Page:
8. Puberty Blockers are harmful
In 2014, Dr Michelle Telfer of the Royal Children’s Hospital in Melbourne told the Langley family that if their child Isabelle decided to, ‘we can stop this drug, and your body goes back to how it would have been with no long-term consequences ‘. This interaction was broadcast on ABC Four Corners ‘Being Me” 17/11/14
The Langley family, and what Dr Telfer told them in 2014, feature again in ‘A Balancing Act’. However, she is presented as saying to them: ‘We can stop this drug, and your body goes back to how it would have been…’(at12:50). In other words, the phrase ‘with no long-term consequences’ has been cut out.
This matters because of recent admissions that the long-term consequences of puberty blockers are unknown.
See, for example, the amendments to advice about them made on the UK’s National Health Service website.
Up to early June 2020 it read “The effects of treatment with GnRH analogues are considered to be fully reversible, so treatment can usually be stopped at any time after a discussion between you, your child and your MDT.” (emphasis added)
Later in the month, the guidance had been altered to actually reflect how “little is known” and, more importantly, how little has been known:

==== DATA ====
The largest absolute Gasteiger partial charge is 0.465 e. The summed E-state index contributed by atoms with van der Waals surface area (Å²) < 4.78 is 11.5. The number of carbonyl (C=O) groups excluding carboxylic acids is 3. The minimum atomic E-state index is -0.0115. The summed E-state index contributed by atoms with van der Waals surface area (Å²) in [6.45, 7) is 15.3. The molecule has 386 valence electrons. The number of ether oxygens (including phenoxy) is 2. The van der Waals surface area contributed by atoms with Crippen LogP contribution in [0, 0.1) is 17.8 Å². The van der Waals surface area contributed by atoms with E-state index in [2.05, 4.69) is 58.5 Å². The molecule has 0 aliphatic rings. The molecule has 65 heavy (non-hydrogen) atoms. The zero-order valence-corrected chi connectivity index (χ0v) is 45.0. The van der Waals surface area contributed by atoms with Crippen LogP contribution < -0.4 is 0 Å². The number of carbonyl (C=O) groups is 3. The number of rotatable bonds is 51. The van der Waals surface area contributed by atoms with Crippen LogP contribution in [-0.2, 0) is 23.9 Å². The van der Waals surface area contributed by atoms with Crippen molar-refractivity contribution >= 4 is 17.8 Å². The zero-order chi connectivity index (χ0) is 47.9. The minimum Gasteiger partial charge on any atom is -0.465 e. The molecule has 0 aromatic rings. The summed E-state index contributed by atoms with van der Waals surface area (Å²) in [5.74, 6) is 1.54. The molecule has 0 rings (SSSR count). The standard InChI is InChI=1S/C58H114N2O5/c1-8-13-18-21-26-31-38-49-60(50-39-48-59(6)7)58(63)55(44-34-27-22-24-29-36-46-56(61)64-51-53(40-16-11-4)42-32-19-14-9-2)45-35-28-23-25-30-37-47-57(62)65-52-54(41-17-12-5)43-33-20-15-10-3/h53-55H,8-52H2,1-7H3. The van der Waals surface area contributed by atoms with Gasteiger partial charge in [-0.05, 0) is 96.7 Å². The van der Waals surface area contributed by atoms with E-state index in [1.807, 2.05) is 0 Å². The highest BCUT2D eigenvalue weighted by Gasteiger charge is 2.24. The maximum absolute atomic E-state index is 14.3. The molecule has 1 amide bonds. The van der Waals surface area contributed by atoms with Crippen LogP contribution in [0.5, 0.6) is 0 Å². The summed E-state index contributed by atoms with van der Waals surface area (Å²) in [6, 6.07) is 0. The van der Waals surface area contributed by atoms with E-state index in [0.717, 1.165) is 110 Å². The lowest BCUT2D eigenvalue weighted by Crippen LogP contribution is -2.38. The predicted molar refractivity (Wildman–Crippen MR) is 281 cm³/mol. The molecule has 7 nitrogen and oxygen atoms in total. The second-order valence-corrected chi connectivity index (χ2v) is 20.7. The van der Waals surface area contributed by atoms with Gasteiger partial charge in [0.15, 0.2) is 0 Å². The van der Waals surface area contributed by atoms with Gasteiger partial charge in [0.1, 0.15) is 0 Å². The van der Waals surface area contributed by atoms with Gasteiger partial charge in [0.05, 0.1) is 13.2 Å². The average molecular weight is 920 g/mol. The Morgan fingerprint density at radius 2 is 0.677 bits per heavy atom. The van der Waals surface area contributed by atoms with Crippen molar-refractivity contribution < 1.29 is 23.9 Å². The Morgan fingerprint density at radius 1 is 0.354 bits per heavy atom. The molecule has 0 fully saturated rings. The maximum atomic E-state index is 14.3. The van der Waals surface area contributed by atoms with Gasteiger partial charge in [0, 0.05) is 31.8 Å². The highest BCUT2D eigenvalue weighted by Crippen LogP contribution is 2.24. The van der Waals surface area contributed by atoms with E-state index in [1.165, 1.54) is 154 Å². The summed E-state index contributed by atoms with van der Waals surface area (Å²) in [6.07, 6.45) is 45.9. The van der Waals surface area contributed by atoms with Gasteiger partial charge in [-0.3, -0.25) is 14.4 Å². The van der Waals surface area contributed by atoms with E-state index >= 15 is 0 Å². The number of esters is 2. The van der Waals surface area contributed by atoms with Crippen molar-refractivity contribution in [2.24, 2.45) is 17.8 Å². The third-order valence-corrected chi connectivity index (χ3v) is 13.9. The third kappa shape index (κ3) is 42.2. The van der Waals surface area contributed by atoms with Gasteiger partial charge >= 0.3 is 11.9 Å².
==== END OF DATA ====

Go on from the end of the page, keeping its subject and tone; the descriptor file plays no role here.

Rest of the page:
“Little is known about the long-term side effects of hormone or puberty blockers in children with gender dysphoria”
“Although the Gender Identity Development Service (GIDS) advises this is a physically reversible treatment if stopped, it is not known what the psychological effects may be.
“It’s also not known whether hormone blockers affect the development of the teenage brain or children’s bones. Side effects may also include hot flushes, fatigue and mood alterations.” (emphasis added)
The change from describing puberty blockers as “fully reversible” to saying how “little is known” is highly significant. The myth that puberty blockers are reversible seems to coincide with the idea that being diagnosed with gender dysphoria means that one must socially and medically transition.
Puberty blockers are experimental, off label and can cause harm.
ACON's TransHub.org assigns three drugs as "puberty blockers" in Australia for the use of minors, Goserelin, Leuprorelin and Triptorelin. The website advises these medications to be taken periodically 3-5 times per year from 9-11 years old. These drugs however are only approved for endometriosis, chemical castration for men with obsessive sexual desires, prostate cancer and for these conditions their labels advise short treatment periods only, generally 5 months. They are not licensed for adolescent gender dysphoria, their use as ‘puberty blockers’ is off label and nor is it recommended that they be used 3-5 times per year over a number of years on healthy bodies.
Usually, before a drug is even tested on humans, let alone approved for use, animal studies are conducted, there have been three animal studies.
a) Nuruddin, S. et al. (2013) shows that sheep’s brains are demonstrably altered by puberty blockers Peri-pubertal gonadotropin-releasing hormone analog treatment affects hippocampus gene expression without changing spatial orientation in young sheep.